As Omicron Spreads, Older Americans Display a Mix of Worry and Resolve

On Sunday, Dr. Catic’s 9-year-old daughter tested positive for Ebola in Houston, where she lives with her mother and her husband’s parents, both in their 70s. There were signs of her being ill, and she was with them. Dr. Catic said, “We tested right away. Would we have cancelled plans if we didn’t live with them? Definitely.

As a small, mostly black town outside of Houston, the Omicron variant has made planning for Christmas a priority for the town’s former mayor.

Ex-mayor and philanthropist Frank Jackson, 70, said he would still deliver gifts to dozens of families on Christmas Eve, with a few modifications: As a fire marshal, Mr. Jackson is in charge of ensuring the safety of the public, and he says that Santa will be seated on top of a fire truck with helpers on the ground to deliver gifts to porches.

His annual Christmas party has been cancelled. According to Mr. Jackson, only members of the immediate family who are “fully boosted” are invited to Christmas Day’s Christmas Day luncheon.

Former schoolteacher Wesley Boots said that even though his son no longer lives nearby in New Stanton, Pennsylvania, he still intended to spend the holiday season with his family. It would also not force him to postpone his trip to New Mexico in January, though he admitted that some changes would have to be made due to the Omicron surge.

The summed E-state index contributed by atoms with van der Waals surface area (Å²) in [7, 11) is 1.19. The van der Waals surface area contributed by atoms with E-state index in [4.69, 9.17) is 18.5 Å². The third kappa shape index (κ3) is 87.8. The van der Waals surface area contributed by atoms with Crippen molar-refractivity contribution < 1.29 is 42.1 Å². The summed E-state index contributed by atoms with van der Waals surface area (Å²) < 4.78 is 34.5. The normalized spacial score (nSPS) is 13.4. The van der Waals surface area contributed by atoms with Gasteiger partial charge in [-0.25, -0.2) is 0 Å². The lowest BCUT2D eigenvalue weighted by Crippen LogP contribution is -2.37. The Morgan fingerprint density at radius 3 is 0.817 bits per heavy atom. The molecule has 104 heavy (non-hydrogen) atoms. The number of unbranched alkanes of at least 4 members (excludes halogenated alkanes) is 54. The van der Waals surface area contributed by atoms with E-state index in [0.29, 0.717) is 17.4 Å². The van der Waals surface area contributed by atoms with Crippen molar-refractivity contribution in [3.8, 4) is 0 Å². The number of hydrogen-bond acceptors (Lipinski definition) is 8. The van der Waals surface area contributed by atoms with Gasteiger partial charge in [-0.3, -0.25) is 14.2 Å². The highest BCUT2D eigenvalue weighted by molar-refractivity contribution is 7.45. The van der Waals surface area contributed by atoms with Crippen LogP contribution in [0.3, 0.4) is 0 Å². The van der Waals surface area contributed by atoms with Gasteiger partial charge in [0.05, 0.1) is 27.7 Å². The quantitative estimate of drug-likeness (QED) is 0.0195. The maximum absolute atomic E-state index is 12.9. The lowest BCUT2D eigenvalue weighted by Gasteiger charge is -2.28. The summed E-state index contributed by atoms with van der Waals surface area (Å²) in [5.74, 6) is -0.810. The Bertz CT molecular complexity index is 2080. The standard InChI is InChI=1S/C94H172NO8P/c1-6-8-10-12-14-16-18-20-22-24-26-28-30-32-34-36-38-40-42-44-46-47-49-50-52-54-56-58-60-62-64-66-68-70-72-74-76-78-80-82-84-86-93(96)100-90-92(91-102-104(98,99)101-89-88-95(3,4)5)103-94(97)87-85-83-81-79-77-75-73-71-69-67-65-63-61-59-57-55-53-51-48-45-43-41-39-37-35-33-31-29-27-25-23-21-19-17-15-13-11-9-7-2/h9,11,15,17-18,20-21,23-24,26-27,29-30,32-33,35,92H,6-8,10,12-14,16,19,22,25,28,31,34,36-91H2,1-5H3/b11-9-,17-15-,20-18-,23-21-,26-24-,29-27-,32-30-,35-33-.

In the past, he admitted, he’s taken long detours in order to save a few dollars. This time, on the other hand, I have a ticket for a flight that only requires one change.

“Absolutely nothing” is the plan this year for Carmen Scott and her husband, 67-year-old John, who usually visit relatives in Florida or Houston. For those in Oshkosh, Wisconsin, who didn’t have anyone else to cook for them on Christmas, she decided to do it herself. She said, “Food is love.”